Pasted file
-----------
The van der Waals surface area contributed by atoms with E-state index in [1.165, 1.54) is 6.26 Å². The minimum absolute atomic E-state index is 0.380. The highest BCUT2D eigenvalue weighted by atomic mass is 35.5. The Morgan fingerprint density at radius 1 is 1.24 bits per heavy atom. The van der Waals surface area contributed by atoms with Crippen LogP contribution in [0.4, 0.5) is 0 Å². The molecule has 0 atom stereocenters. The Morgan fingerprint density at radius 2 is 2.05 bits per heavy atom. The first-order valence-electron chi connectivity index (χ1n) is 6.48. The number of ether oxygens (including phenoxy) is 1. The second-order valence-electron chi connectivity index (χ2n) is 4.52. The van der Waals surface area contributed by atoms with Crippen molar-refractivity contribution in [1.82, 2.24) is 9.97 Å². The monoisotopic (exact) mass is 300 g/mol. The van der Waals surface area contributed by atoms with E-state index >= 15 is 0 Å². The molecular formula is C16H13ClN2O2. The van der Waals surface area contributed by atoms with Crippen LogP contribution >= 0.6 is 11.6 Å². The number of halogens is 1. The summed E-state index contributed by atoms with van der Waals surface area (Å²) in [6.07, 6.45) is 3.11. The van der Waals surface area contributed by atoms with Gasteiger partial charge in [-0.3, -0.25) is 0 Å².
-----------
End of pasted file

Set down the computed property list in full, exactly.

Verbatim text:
The van der Waals surface area contributed by atoms with E-state index in [1.165, 1.54) is 6.26 Å². The minimum absolute atomic E-state index is 0.380. The highest BCUT2D eigenvalue weighted by atomic mass is 35.5. The Morgan fingerprint density at radius 1 is 1.24 bits per heavy atom. The van der Waals surface area contributed by atoms with Crippen LogP contribution in [0.4, 0.5) is 0 Å². The molecule has 0 atom stereocenters. The Morgan fingerprint density at radius 2 is 2.05 bits per heavy atom. The first-order valence-electron chi connectivity index (χ1n) is 6.48. The number of ether oxygens (including phenoxy) is 1. The second-order valence-electron chi connectivity index (χ2n) is 4.52. The van der Waals surface area contributed by atoms with Crippen molar-refractivity contribution in [1.82, 2.24) is 9.97 Å². The monoisotopic (exact) mass is 300 g/mol. The van der Waals surface area contributed by atoms with E-state index >= 15 is 0 Å². The molecular formula is C16H13ClN2O2. The van der Waals surface area contributed by atoms with Crippen LogP contribution >= 0.6 is 11.6 Å². The number of halogens is 1. The summed E-state index contributed by atoms with van der Waals surface area (Å²) in [6.07, 6.45) is 3.11. The van der Waals surface area contributed by atoms with Gasteiger partial charge in [-0.3, -0.25) is 0 Å².